What happens when a technology business isn’t performing as expected? The CEO and senior management are summarily replaced, and a new start made.

San Leandro needs much more than a reshuffling of incumbent councilmembers with the same-as-usual business model. We need thinkers with the power of imagination, a fearless and staunch willingness to make things happen, along with responsible shoreline development serving local businesses, residents, citizens and visitors alike.

We need city government transparency, clearly knowable and understandable by all citizens, inspiring confidence with San Leandro on the right track to recovery and prosperity.

Voting for mayor and councilmembers not part of the old guard is essential. Candidates Dan Dillman for mayor, and Mike Katz-Lacabe for councilmember are truly worthy, valuable people with know-how, imagination and the drive to direct San Leandro towards a “Prosperous New Future.”

Dwight Pitcaithley, San Leandro



Teachers’ Association’s Picks

Editor:

Outstanding communities have one thing in common – outstanding public schools. Since 2006, San Leandro voters have generously passed two school construction bonds and one school parcel tax. The San Leandro Teachers’ Association and its 465 members want to extend our heartfelt gratitude for your support and partnership in helping us build momentum toward our common goal: to build our schools into first-rate learning centers.

Dynamic leadership is a crucial component of any successful endeavor; and, to this end, we ask you to stand behind excellence by joining with us in our efforts to elect the education team for San Leandro: Leo Sheridan and Evelyn Gonzalez for school board. Evelyn and Leo are long-time volunteers in our schools and are both committed to insuring that every student graduates with 21st-century skills. They also understand how important collaboration is with all San Leandro stakeholders to insure that our schools continue to improve.

We who are concerned with our schools and our city are on an exciting and promising journey. This is a journey of improvement, modernization, collaboration and partnership. In order to continue this journey, we need the help and support of our city leaders. San Leandro teachers urge you to support our schools by voting for city council candidates: Corina Lopez, District 5; Lee Thomas, District 3; Mike Katz-Lacabe or Debra Cox, District 1; and Pauline Cutter for mayor.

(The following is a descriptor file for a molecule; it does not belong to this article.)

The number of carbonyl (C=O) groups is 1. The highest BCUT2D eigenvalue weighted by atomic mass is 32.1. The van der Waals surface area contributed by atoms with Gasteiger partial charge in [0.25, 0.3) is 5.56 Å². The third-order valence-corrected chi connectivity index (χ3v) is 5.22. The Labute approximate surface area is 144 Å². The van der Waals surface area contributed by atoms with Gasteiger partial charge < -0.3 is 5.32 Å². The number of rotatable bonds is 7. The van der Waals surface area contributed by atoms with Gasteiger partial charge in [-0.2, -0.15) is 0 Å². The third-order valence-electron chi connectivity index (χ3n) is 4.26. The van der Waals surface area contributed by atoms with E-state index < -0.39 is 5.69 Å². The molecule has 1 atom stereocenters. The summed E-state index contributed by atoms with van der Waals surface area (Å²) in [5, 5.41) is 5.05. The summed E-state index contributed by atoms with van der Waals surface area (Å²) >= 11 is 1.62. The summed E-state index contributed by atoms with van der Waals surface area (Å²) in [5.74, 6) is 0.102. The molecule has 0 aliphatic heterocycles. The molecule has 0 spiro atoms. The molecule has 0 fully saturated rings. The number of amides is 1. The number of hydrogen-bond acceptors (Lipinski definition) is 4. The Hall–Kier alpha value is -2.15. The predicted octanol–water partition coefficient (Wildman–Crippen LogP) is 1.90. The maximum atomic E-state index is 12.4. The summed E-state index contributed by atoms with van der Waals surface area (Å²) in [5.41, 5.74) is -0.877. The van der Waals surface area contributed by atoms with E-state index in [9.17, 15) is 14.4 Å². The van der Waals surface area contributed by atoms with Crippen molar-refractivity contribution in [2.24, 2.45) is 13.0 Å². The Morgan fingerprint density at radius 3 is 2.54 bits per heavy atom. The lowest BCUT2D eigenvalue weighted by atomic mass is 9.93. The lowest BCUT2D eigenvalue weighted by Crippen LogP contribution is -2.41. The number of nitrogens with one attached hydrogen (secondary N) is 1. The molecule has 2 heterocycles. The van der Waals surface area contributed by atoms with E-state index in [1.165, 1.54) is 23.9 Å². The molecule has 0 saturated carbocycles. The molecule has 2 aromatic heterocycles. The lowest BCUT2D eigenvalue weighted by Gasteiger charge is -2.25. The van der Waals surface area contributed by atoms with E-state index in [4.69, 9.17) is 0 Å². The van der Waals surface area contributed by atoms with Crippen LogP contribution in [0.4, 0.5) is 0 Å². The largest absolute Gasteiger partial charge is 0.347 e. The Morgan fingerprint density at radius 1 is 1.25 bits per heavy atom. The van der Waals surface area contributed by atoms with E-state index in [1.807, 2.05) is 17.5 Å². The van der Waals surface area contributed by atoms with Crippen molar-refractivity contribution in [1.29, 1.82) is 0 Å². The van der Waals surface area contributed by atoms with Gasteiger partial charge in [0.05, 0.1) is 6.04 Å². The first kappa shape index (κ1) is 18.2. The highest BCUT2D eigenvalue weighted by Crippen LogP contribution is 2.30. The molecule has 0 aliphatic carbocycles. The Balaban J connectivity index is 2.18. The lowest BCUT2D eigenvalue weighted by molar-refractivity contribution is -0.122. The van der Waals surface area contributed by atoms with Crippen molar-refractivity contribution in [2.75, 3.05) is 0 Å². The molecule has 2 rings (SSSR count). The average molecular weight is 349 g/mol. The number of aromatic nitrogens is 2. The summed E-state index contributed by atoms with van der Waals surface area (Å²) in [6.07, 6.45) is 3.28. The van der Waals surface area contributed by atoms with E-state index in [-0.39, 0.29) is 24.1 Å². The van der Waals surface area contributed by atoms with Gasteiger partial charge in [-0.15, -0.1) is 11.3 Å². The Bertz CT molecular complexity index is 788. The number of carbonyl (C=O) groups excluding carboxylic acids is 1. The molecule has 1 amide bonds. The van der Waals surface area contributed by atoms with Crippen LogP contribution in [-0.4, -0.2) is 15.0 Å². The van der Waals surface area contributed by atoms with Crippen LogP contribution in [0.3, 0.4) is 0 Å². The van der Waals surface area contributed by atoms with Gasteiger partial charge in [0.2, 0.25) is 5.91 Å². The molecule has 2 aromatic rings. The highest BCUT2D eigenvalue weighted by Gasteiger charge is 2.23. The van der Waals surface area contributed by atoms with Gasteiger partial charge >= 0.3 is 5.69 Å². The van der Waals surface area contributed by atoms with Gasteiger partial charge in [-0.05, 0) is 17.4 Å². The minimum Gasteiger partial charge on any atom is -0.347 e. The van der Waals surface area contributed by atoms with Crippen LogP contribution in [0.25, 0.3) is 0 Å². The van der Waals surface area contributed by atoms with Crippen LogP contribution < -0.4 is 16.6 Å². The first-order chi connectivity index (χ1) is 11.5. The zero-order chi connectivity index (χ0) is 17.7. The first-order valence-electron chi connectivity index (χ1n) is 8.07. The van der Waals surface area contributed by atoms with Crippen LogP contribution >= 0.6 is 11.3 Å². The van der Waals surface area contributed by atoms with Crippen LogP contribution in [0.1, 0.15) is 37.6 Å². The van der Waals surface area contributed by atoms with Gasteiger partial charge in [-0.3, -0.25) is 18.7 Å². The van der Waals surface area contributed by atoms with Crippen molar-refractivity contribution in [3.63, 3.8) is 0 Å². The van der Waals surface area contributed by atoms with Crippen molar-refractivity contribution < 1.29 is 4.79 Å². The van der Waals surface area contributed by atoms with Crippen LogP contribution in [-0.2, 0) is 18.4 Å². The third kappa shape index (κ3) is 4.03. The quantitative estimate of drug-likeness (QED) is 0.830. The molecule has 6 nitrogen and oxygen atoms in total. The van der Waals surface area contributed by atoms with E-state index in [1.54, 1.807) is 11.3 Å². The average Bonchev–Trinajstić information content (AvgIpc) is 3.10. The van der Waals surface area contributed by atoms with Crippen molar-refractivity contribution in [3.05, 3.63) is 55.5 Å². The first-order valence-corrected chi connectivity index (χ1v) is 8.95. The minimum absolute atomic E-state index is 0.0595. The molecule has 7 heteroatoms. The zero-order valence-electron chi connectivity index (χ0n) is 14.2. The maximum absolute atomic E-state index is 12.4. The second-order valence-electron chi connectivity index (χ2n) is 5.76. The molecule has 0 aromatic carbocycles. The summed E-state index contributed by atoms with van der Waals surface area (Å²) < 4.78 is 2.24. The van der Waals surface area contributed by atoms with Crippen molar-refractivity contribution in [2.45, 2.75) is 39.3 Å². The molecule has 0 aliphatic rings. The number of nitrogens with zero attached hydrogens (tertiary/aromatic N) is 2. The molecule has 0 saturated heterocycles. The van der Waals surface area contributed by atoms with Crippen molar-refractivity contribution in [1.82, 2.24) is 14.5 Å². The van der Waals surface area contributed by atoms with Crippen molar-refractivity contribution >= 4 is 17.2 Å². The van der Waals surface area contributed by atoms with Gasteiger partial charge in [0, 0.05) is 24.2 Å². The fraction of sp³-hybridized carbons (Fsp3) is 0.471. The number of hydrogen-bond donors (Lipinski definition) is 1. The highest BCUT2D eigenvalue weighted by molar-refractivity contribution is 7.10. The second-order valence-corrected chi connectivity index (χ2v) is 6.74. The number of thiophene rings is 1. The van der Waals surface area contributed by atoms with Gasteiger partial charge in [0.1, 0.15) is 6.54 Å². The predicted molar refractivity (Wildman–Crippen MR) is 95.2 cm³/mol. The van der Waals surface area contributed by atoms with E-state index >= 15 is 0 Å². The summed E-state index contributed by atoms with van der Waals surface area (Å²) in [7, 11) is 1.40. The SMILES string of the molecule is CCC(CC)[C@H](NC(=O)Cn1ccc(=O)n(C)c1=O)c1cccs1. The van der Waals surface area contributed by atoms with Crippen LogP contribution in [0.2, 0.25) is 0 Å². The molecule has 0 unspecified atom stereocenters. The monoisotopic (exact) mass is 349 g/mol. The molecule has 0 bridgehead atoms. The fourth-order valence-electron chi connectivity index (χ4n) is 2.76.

Each candidate understands that better schools enhance our community and have committed themselves to collaborating with our school district to maintain and fuel the positive momentum. The San Leandro Teachers’ Association is proud to endorse and ask your support for these exciting candidates who are the San Leandro Teachers’ Education Team.

Jon Sherr, President, San Leandro Teachers’ Association



Agrees With ‘That Gary’ – Wants Hall at City Hall

Editor:

As a resident of San Leandro’s Broadmoor, I couldn’t agree more with last week’s “That Gary.”  He is right when he asserts we need intelligent, imaginative leaders with backbone and integrity – and that’s why I am voting for Leah Hall.

Her intelligence served the San Leandro community when she decided to organize a meeting with immediate neighbors meeting the challenge of packages being stolen off porches. She knows one household cannot do this alone.  She showed intelligence in alerting her neighbors and broader community to impending planning meetings for the BRT project down East 14th – she empowered her neighbors with knowledge and voice by providing easy access to meeting times and locations.

Hall shows creativity when drilling down opportunities to organize and think critically about supporting complete streets and access to bike-friendly, traffic-calming measures. She understands the connection between greening our communities and lowering crime rates. And, she shares her knowledge.